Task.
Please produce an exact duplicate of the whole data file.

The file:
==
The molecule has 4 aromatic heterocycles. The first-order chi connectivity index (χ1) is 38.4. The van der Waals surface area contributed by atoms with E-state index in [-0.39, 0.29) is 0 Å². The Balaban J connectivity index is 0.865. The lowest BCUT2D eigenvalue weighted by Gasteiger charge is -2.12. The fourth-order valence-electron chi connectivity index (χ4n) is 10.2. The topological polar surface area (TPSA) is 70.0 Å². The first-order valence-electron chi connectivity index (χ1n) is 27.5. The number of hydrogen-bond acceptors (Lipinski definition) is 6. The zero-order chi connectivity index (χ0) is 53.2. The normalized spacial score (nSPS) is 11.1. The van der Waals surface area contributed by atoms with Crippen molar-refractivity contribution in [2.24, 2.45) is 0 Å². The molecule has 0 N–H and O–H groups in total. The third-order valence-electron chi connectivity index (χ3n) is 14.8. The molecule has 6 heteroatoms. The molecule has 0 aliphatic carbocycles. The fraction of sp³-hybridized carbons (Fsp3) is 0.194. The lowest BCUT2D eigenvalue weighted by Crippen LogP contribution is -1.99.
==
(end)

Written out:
The molecule has 4 aromatic heterocycles. The first-order chi connectivity index (χ1) is 38.4. The van der Waals surface area contributed by atoms with E-state index in [-0.39, 0.29) is 0 Å². The Balaban J connectivity index is 0.865. The lowest BCUT2D eigenvalue weighted by Gasteiger charge is -2.12. The fourth-order valence-electron chi connectivity index (χ4n) is 10.2. The topological polar surface area (TPSA) is 70.0 Å². The first-order valence-electron chi connectivity index (χ1n) is 27.5. The number of hydrogen-bond acceptors (Lipinski definition) is 6. The zero-order chi connectivity index (χ0) is 53.2. The normalized spacial score (nSPS) is 11.1. The van der Waals surface area contributed by atoms with Crippen molar-refractivity contribution in [2.24, 2.45) is 0 Å². The molecule has 0 N–H and O–H groups in total. The third-order valence-electron chi connectivity index (χ3n) is 14.8. The molecule has 6 heteroatoms. The molecule has 0 aliphatic carbocycles. The fraction of sp³-hybridized carbons (Fsp3) is 0.194. The lowest BCUT2D eigenvalue weighted by Crippen LogP contribution is -1.99.